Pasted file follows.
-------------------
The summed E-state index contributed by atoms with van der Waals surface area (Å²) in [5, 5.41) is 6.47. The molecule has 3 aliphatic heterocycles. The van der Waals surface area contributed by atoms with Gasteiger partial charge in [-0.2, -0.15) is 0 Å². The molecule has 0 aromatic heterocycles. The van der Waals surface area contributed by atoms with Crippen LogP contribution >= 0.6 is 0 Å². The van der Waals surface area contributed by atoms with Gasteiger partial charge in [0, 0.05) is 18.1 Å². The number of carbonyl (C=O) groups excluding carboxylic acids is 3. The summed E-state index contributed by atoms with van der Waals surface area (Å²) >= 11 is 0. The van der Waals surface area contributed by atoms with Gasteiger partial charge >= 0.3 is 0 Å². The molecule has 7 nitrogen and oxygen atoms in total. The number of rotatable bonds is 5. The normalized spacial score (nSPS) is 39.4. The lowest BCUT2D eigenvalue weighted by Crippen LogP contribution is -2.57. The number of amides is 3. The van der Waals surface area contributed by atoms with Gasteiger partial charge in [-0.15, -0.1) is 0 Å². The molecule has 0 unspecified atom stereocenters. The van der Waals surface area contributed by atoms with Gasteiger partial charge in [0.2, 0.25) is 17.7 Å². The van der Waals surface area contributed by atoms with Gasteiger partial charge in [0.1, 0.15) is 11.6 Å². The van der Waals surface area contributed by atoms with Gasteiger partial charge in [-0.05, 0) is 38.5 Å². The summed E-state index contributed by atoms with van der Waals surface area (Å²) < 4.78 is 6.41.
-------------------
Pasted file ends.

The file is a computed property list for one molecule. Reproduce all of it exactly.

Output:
The summed E-state index contributed by atoms with van der Waals surface area (Å²) in [5, 5.41) is 6.47. The molecule has 3 aliphatic heterocycles. The van der Waals surface area contributed by atoms with Gasteiger partial charge in [-0.2, -0.15) is 0 Å². The molecule has 0 aromatic heterocycles. The van der Waals surface area contributed by atoms with Crippen LogP contribution >= 0.6 is 0 Å². The van der Waals surface area contributed by atoms with Gasteiger partial charge in [0, 0.05) is 18.1 Å². The number of carbonyl (C=O) groups excluding carboxylic acids is 3. The summed E-state index contributed by atoms with van der Waals surface area (Å²) >= 11 is 0. The van der Waals surface area contributed by atoms with Gasteiger partial charge >= 0.3 is 0 Å². The molecule has 7 nitrogen and oxygen atoms in total. The number of rotatable bonds is 5. The normalized spacial score (nSPS) is 39.4. The lowest BCUT2D eigenvalue weighted by Crippen LogP contribution is -2.57. The number of amides is 3. The van der Waals surface area contributed by atoms with Gasteiger partial charge in [-0.15, -0.1) is 0 Å². The molecule has 0 unspecified atom stereocenters. The van der Waals surface area contributed by atoms with Gasteiger partial charge in [0.2, 0.25) is 17.7 Å². The van der Waals surface area contributed by atoms with Gasteiger partial charge in [0.1, 0.15) is 11.6 Å². The van der Waals surface area contributed by atoms with Gasteiger partial charge in [-0.05, 0) is 38.5 Å². The summed E-state index contributed by atoms with van der Waals surface area (Å²) < 4.78 is 6.41.